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Do Antioxidants Really Prevent Aging?
Find Out What New Research Reveals



For 50 years, it’s been thought that oxidative stress was a leading cause of chronic disease and aging. Oxidative stress, it was said, occurs when “superoxide” free radicals -- toxic oxygen molecules produced by normal body processes but also via external sources like stress and pollution -- spiral out of control and cause molecular damage.


While eating an antioxidant-rich diet may help you prevent the diseases associated with aging, it may not slow down the aging process itself.

Countless anti-aging products and diets have been created based on the theory of oxidative stress -- and the notion that antioxidants could counteract some of the damage.

Now researchers at the Institute of Healthy aging at UCL (University College London) have found that the theory may not be right after all.

“It Just Doesn’t Stand Up to the Evidence”

In the study, published in the journal Genes & Development, Dr. David Gems and colleagues manipulated certain genes in worms in order to control their ability to “mop up” surplus superoxide free radicals and limit damage caused by oxidation. They found that the lifespan of the worms was relatively unaffected by their ability to get rid of free radicals.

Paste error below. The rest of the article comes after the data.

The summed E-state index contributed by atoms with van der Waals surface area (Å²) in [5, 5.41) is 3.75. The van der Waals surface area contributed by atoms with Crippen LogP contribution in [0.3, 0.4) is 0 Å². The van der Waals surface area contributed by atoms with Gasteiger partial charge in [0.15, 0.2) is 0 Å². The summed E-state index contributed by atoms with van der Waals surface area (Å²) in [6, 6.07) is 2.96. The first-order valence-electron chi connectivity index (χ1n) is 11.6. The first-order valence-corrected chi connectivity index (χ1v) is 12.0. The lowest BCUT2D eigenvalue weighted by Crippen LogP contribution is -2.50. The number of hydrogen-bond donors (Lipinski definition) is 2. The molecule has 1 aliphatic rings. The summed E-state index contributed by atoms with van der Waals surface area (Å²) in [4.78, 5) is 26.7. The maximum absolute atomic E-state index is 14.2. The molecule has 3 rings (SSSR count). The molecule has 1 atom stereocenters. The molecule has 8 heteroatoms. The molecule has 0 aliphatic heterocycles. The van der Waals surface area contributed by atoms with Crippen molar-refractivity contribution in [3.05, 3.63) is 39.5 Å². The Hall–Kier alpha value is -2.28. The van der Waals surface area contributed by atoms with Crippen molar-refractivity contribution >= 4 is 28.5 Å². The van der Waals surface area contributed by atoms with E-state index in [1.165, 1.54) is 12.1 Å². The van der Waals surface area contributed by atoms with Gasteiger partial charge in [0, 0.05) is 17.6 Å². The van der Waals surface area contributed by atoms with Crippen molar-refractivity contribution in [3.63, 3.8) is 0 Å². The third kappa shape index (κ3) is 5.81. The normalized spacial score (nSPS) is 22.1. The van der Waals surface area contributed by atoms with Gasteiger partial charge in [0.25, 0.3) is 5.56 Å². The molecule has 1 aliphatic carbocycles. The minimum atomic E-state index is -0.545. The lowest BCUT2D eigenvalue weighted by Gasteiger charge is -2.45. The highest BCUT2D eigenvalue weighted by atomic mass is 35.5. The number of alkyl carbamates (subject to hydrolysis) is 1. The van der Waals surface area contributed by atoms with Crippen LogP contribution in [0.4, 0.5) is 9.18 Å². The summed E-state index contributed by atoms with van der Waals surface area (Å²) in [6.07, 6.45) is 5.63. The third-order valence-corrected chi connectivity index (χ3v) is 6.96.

"The fact is that we don't understand much about the fundamental mechanisms of aging," Dr. Gems said in Science Daily. "The free radical theory of aging has filled a knowledge vacuum for over 50 years now, but it just doesn't stand up to the evidence."

The implication is, then, that if oxidative stress is not a major cause of aging, then antioxidants would not play a major role in preventing the aging process.

"A healthy, balanced diet is very important for reducing the risk of developing many diseases associated with old age, such as cancer, diabetes and osteoporosis," Dr. Gems told Science Daily. "But there is no clear evidence that dietary antioxidants can slow or prevent aging. There is even less evidence to support the claims of most anti-aging products."

If free radicals don’t play a role, then what IS the cause of aging?

"One of the hallmarks of aging is the accumulation of molecular damage, but what causes this damage?" says Dr. Gems. "It's clear that if superoxide is involved, it only plays a small part in the story. Oxidative damage is clearly not a universal, major driver of the aging process. Other factors, such as chemical reactions involving sugars in our body, clearly play a role."

Is Sugar the Missing Link?

Researchers from the University of Jena in Germany discovered some very interesting findings about glucose, a type of sugar that your body uses for energy, by observing the lifespan of worms.

First they blocked the worms' ability to process glucose, which put them into a metabolic state similar to one you would have if you avoided glucose in your diet. Without glucose, something fascinating happened: the worms increased their lifespan by up to 20 percent, which is the equivalent of 15 years of human life.


It turns out that sugary foods, which are quickly broken down into glucose in your body, may be one of the major players in accelerating the aging process.